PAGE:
Proper wisdom may awaken you: Make the best of this present life.

Keep awake to life's highest duties: Meditate to gain bliss.

By comparing translated verses and extracting a sort of "lowest common denominator" of them, we could end up with an inkling of what is Yogananda-inferred. Yet, consistent yoga interpretations do well not to mar an original by tendentious so-called interpretations derived from second-hand verses only.


4th Stanza

FitzGeralds' 1st and 5th ed.
Now the New Year reviving old Desires.
The thoughtful Soul to Solitude retires,
Where the White Hand Of Moses on the Bough
Puts out, and Jesus from the Ground suspires.
Graves and Ali-Shah, v. 5
Now that our world finds riches within reach,
Live hearts awake and hanker for wide plains
Where every bough is blanched by Moses-hand
And every breeze perfumed by Jesus-breath.
Whinfield, v. 116, 201
Now spring-tide showers its foison on the land,
And lively hearts wend forth, a joyous band,
For 'Isa's breath wakes the dead earth to life,
And trees gleam white with flowers, like Musa's hand.

Now is the time earth decks her greenest bowers,
And trees, like Musa's hand, grow white with flowers!
As 'twere at 'Isa's breath the plants revive,
While clouds brim o'er, like tearful eyes, with showers.

Talbot, 13, 80
The world sighs out for Happiness, and saith
"The very desert liveth: where is Death?"
The hand of Moses blooms on many a bough,
And every breeze is sweet with Jesus' breath.

The sweet Spring-breezes now the world adorn,
In hope of rain its eyes salute the morn;
The hands of Moses whiten many a spray,
The breath of Jesus moves the thrusting corn.

Bare Bones - Verse 4

Spring! Branches blossom.
The air of plains smells nicely.


The New Year is of spring and eagerness, and not winter-time: The first day of the Persian New Year is called Nowrus, and is celebrated on the day of the vernal equinox, which is ca. 21 March. [Wikipedia, sv. "Nowrus"]

Yogananda Glossary, verse 4

The emphasised Yogananda words are his interpretations.

  1. New year: New dawn of wisdom.
  2. Old desires: The age-old longing of the soul in quest of Spirit.
  3. The thoughtful soul: The soul that reasons and discriminates.* It is explained that "the soul . . . has no need to reason or discriminate." [p. 10].
  4. Solitude: The inner silence of spiritual consciousness.
  5. White Hand: Purified consciousness.
  6. Bough: Universal wisdom; Christ Consciousness.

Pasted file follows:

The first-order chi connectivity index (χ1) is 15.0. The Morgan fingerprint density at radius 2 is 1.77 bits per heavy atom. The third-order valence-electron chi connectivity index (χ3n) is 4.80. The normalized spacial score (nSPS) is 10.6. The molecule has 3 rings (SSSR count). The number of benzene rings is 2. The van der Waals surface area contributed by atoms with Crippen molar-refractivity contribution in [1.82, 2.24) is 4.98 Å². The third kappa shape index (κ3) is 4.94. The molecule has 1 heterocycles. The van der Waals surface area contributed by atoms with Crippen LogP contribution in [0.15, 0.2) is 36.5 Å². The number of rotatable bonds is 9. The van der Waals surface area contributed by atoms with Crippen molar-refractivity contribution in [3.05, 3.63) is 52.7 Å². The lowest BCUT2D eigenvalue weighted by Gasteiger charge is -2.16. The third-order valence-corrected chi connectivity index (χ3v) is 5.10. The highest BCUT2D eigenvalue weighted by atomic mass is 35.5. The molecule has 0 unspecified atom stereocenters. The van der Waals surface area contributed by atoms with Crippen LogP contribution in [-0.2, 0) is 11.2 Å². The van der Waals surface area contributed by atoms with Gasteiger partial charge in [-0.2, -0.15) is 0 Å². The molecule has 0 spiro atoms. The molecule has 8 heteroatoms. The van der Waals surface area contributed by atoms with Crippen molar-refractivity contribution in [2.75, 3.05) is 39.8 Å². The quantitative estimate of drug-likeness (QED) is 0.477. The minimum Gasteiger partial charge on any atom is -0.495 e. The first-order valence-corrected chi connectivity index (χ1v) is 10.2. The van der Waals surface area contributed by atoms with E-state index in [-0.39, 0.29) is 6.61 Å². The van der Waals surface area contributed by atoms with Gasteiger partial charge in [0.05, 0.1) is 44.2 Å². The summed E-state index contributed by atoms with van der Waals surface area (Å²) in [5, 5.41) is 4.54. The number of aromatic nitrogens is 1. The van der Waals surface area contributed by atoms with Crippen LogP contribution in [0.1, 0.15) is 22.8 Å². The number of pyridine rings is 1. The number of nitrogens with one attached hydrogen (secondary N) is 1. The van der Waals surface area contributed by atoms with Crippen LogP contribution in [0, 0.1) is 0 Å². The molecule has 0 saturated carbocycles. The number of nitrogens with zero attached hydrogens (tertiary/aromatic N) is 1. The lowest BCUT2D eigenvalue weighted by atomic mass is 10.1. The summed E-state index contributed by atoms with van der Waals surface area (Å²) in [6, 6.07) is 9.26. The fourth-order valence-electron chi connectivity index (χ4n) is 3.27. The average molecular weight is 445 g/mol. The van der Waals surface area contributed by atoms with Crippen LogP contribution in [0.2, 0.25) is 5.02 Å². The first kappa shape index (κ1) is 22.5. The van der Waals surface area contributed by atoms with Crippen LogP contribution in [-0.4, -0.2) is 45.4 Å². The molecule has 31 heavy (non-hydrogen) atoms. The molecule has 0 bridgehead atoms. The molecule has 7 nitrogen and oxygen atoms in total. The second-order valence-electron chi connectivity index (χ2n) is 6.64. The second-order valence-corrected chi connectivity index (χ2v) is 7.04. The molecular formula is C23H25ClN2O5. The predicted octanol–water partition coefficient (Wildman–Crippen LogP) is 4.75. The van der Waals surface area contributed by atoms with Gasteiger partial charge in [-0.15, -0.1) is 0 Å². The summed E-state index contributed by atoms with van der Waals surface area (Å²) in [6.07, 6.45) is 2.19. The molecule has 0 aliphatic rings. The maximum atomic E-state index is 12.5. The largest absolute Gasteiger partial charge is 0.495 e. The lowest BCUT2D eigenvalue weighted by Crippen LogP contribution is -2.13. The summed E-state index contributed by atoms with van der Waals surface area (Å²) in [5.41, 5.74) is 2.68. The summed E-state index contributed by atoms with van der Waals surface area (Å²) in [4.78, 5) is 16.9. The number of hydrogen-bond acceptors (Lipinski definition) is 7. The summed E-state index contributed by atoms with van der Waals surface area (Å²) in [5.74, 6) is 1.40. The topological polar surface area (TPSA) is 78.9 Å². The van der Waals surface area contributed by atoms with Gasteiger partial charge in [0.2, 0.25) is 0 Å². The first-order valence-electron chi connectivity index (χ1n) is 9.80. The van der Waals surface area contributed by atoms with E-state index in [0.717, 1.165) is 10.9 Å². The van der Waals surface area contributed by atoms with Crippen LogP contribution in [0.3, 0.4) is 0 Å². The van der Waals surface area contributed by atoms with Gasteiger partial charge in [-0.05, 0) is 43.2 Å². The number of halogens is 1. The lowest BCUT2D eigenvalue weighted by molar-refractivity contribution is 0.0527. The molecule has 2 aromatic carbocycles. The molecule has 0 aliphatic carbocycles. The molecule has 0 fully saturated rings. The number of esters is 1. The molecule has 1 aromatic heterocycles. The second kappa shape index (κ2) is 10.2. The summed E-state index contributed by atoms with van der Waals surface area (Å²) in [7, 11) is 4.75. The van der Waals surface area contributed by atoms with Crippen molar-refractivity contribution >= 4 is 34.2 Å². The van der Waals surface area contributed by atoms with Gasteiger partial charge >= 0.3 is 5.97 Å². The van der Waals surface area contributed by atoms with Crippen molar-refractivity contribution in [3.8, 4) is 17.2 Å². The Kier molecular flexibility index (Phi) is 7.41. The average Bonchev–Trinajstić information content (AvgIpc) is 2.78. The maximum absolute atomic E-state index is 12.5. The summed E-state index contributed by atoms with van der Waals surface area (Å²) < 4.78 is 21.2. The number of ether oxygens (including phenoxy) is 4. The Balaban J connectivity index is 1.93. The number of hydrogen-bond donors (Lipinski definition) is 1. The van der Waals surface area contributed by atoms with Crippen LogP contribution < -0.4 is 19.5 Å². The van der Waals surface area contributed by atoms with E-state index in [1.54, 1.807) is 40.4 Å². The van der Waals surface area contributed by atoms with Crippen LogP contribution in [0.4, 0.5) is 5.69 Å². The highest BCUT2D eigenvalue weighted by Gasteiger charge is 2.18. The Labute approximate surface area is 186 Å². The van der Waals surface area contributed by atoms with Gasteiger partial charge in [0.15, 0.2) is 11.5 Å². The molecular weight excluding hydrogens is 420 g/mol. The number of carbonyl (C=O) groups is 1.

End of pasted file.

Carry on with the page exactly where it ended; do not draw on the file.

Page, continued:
7. Ground: The cosmic delusion of mortality.

Musa is Moses and Isa Jesus.


5th Stanza

FitzGeralds' 1st ed.
Iram indeed is gone with all his Rose,
And Jamshýd's Sev'n-ring'd Cup where no one knows;
But still the Vine her ancient Ruby yields,
And still a Garden by the Water blows.

FitzGeralds' 5th ed.
Iram indeed is gone with all his Rose,
And Jamshýd's Sev'n-ring'd Cup where no one knows;
But still a Ruby gushes from the Vine,
And many a Garden by the Water blows.

Whinfield, v. 5
Iram indeed is gone with all his Rose,
And Jamshyd's Sev'n-ring'd Cup where no one knows;
But still a Ruby kindles in the Vine,
And many a Garden by the Water blows.

Bare Bones - Verse 5

A famous rose garden is gone.
A famed divining cup as well.
However, there is still love in spirit(s)
And other gardens still exist.


Yogananda Glossary, verse 5

The emphasised words are Yogananda's interpretations.

  1. Iram: Outward or sense-conscious state of man's mind and life. Iram: A fabulous garden supposed to have been planted in Arabia by Shaddad bin Ad. "Iram, planted by King Shaddad, and now sunk somewhere in the Sands of Arabia," says Heron-Allen in a verse note. [p. 29]
  2. Rose: Temporary sense pleasures. Roses are ancient symbols of love and beauty. Ancient Greeks and Romans identified the rose with their goddesses of love, Aphrodite, also known as Venus. The rose can symbolise much else, and has been used as an emblem of silence. The Hidden Meaning of Dreams further says that Freud considered the red rose to symbolise the female genitalia. [Hmd, sv. "Rose"]
  3. Jamshyd: The soul's kingly consciousness of Infinity. Jamshed was a king of the Kainian dynasty.
  4. Sevin-ringd cup: The cerebrospinal receptacle with its seven ring-like centers of consciousness and life. Through these seven plexuses the soul's life and consciousness descend from Spirit into the limitations of the body, and must ultimately ascend into the freedom of the Infinite.* Jamshyd's Seven-ring'd Cup was was a Divining Cup, and typical of the 7 Heavens, 7 Planets, 7 Seas, and so on, explains Heron-Allen [p. 29].
  5. Where no one knows: The average person is unaware of the existence of the spinal centers and of their spiritual significance.
  6. Vine: Soul.
  7. Ancient ruby: The age-old soul-bliss (the fruit or "ruby" grapes of the soul-vine). The ruby in the wine is a phrase or image that occurs in several quatrains, Whinfield shows. The ruby is a symbol of passionate love, according to The Dreamer's Dictionary [Ddu].
  8. Garden: Self-realization, blooming with spiritual qualities.
  9. Water: Wisdom.

Yogananda's claimed Omar interpretations are perhaps tedious, but maybe some of his good observations make up for it somehow? Below are mainly guru extracts:

There is a good reason for reasoning and discriminating well and enter the Presence. Souls have entered, found wisdom and freedom.